CONCLUSIONS AND NEW INFORMATION
IN WILLIAM A. GORDON'S BOOK
What author William A. Gordon discovered while investigating the Kent State killings.
Mr. Gordon was able to penetrate secret federal grand jury testimony and learn that in 1974, the Justice Department asked a federal grand jury to indict eight Guardsmen on conspiracy charges. The grand jury balked and instead indicted eight soldiers on charges they violated the due process rights of the four slain and nine wounded students.
Previously undisclosed FBI files reveal that:
1. FBI Director J. Edgar Hoover felt the victims deserved to be shot;
2. Hoover eagerly followed Nixon's instructions to "knock down" (that is, discredit) accurate news reports that the shootings were not necessary and that the Guardsmen could be prosecuted; and
3. After Hoover relayed that order, one of his top aides boasting of "scotching" those accurate news accounts.
Both the FBI and campus police covered up of an incident involving an armed undercover photographer who was seen brandishing a .38 caliber pistol at students shortly after the Guard fired. Because the photographer, Terry Norman, was the only civilian with a weapon, he was initially suspected of being the man who fired the first shot.
The author discovered that 13 Kent State police statements mysteriously disappeared from the desk from an officer when the FBI asked to see them; that Norman's sponsors in the KSU police department attempted to influence the statements of at least two eyewitnesses who thought Norman fired; that Norman positioned himself between the students and the Guardsmen and threw as many as a dozen rocks at the students; and that both the FBI and campus police, in "Mission Impossible"-style tried to disavow any knowledge of the actions of their undercover informant.
Stuart Allen, one of the audio experts who examined the tape of the shootings, was convinced he heard Norman fire four shots 70 seconds before the Guard's 67-shot barrage. However, the likelihood that the Guardsmen would have heard those shots, twiddled their rifles for a minute and 10 seconds before firing into the crowd, seems pretty far-fetched.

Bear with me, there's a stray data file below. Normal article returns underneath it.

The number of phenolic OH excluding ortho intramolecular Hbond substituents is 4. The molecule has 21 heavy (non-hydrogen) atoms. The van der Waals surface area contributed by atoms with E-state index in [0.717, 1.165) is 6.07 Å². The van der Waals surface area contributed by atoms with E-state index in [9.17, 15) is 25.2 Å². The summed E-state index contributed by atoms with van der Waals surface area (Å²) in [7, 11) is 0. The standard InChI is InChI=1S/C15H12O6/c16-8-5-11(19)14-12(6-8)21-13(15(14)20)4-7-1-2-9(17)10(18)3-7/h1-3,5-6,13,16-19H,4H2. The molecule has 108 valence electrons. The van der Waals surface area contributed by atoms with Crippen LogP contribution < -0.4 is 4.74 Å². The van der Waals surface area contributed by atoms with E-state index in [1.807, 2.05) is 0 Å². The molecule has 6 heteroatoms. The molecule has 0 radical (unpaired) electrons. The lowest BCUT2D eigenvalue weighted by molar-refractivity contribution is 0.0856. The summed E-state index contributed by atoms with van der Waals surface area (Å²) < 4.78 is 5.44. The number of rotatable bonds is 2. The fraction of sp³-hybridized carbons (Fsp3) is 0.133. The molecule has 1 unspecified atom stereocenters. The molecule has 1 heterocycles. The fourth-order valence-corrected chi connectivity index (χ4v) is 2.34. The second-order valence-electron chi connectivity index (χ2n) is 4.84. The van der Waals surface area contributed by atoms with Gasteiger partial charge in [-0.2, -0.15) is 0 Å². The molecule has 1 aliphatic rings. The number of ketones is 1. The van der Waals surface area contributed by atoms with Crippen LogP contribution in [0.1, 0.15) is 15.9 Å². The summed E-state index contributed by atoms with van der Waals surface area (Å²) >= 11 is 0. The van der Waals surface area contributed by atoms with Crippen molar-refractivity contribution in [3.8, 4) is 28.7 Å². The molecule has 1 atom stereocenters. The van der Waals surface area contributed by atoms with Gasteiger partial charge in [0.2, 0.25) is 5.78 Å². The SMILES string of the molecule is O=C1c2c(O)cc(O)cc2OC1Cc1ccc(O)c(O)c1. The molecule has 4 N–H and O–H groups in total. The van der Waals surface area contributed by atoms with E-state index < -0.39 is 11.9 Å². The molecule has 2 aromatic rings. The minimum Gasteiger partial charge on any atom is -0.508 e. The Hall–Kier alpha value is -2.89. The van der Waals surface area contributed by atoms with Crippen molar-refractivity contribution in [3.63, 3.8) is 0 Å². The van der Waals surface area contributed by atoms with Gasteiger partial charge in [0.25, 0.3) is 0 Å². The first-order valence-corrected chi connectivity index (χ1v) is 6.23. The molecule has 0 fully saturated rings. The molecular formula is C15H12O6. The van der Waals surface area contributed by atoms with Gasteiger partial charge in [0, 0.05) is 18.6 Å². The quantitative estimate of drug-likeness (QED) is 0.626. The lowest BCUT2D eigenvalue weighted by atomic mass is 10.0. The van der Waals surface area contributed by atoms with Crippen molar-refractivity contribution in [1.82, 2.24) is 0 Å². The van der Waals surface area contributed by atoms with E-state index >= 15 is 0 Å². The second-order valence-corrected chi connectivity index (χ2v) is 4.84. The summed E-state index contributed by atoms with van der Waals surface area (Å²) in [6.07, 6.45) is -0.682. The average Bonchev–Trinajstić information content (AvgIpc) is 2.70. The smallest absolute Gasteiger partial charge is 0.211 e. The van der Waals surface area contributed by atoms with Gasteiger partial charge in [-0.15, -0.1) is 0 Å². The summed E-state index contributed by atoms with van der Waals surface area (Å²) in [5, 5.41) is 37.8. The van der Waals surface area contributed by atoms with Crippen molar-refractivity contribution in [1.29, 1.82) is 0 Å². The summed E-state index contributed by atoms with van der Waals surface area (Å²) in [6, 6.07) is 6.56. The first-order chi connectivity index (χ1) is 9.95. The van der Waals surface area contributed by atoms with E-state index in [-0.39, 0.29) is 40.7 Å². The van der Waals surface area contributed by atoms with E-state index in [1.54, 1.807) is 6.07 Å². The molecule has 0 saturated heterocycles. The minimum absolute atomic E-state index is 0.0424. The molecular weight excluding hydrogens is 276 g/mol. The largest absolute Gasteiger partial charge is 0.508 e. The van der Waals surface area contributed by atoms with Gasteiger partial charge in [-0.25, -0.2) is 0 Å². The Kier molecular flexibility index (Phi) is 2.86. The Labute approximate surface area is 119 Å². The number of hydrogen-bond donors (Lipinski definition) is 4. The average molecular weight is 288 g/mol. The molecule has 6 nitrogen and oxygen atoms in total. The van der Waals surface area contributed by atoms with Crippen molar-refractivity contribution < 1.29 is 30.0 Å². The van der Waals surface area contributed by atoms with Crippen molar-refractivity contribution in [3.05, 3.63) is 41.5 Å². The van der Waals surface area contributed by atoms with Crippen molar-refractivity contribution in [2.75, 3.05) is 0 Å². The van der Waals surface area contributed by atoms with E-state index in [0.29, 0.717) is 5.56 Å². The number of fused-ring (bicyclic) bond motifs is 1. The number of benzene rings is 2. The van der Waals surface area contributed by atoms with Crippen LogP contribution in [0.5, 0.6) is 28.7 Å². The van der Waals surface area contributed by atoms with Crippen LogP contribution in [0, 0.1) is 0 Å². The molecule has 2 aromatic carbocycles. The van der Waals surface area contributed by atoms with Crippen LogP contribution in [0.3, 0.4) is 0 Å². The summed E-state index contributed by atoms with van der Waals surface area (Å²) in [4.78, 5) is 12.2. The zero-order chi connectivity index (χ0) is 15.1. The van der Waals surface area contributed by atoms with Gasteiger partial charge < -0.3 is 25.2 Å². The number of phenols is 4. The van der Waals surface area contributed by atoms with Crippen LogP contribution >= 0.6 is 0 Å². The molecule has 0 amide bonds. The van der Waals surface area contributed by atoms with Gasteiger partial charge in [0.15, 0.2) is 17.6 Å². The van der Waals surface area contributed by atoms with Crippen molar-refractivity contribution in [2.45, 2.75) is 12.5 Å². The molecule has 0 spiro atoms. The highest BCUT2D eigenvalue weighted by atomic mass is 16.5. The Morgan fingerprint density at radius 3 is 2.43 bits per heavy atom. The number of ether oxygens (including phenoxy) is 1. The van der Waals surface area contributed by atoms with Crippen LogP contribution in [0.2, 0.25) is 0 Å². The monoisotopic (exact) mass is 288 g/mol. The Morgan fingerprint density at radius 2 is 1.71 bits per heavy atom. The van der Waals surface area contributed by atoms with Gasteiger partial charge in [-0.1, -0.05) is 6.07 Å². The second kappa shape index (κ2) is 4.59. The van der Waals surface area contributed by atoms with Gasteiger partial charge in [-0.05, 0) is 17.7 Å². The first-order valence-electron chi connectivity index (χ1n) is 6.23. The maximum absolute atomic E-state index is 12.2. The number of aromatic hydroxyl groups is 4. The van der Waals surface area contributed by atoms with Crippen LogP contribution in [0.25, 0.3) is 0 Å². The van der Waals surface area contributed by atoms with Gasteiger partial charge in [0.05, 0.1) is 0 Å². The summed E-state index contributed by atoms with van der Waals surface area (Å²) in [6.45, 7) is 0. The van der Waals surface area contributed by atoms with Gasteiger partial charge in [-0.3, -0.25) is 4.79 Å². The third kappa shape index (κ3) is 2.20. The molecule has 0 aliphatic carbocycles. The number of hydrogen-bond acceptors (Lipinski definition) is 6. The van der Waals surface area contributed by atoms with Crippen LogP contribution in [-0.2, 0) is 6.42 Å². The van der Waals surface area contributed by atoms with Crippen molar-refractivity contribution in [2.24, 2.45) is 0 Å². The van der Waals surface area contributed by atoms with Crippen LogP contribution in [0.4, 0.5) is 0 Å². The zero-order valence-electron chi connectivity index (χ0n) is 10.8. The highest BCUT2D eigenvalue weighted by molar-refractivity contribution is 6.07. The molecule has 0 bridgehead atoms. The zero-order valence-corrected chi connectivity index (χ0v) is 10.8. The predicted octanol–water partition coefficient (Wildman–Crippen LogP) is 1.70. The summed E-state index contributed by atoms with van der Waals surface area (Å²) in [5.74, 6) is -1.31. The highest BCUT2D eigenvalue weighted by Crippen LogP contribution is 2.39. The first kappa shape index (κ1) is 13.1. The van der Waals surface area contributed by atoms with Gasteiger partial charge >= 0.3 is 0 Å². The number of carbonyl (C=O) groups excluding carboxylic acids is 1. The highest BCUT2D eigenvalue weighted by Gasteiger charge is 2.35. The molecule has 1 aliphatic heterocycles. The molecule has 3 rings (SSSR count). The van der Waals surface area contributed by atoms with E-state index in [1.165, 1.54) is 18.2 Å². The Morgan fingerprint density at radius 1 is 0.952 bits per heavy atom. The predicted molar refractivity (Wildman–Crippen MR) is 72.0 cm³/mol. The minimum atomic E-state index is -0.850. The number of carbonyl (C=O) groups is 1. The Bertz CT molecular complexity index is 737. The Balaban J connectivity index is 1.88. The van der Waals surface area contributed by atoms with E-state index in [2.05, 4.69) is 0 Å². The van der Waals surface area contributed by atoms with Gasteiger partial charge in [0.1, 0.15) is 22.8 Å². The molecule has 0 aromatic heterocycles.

Kent State administrators prevented the public from discovering that six KSU police officers alleged that KSU's police chief, Donald Schwartzmiller, was drunk during the burning of the University R.O.T.C. building on May 2, 1970, and could not take command.
This is important because KSU police never attempted to stop the arsonists, and the burning of the R.O.T.C. building was the one act of violence which resulted in the calling-out of the National Guard.
Had the arson attempts failed (and the university's own investigation concluded: "The persons involved in the actual incendiarism were few, were separated from the main crowd, and could easily have been apprehended by the police"), the Guard never would have been called to campus, and no one would have been killed on May 4.
In an extensive and exclusive interview for the book, President Richard Nixon's chief domestic adviser John Ehrlichman claimed that Nixon initially secretly nixed the federal prosecution of the Guardsmen at the request of Ohio Governor James A. Rhodes. Ehrlichman also said it was fair to say that Nixon "calculatingly exploited" antiwar protestors for political gain.
Mr. Gordon also raises questions about why:
- No student or Guardsman indicted by the state and federal grand juries ever spent a day in jail as a result of the criminal proceedings;
- A high school student named George Walter Harrington, who gave an extraordinary confession to the FBI in which he admitted that he facilitated the burning of Kent's R.O.T.C. building (a confession that was mentioned prominently in memos circulated among top FBI officials) was never prosecuted or publicly identified before now;
- The KSU police made no attempt to prevent the R.O.T.C. fire when their own intelligence warned them of the impending arson. One detective even admitted telling a camera crew: "Don't pack your cameras. We are going to have a fire tonight";
- Alan Canfora, one of the surviving wounded students, lied to the FBI and a civil jury not only about how close he was to the soldiers when he was shot, but about his involvement in the three nights of violent protests that preceded the tragedy on May 4, 1970. Canfora, who tried to convince a civil jury that he was never an activist and a member of the infamous SDS (something he now proudly proclaims) and was just merely an innocent bystander, has since admitted to a reporter he was "in the thick of things" and was surprised that he the only indictment brought against him was for second degree rioting.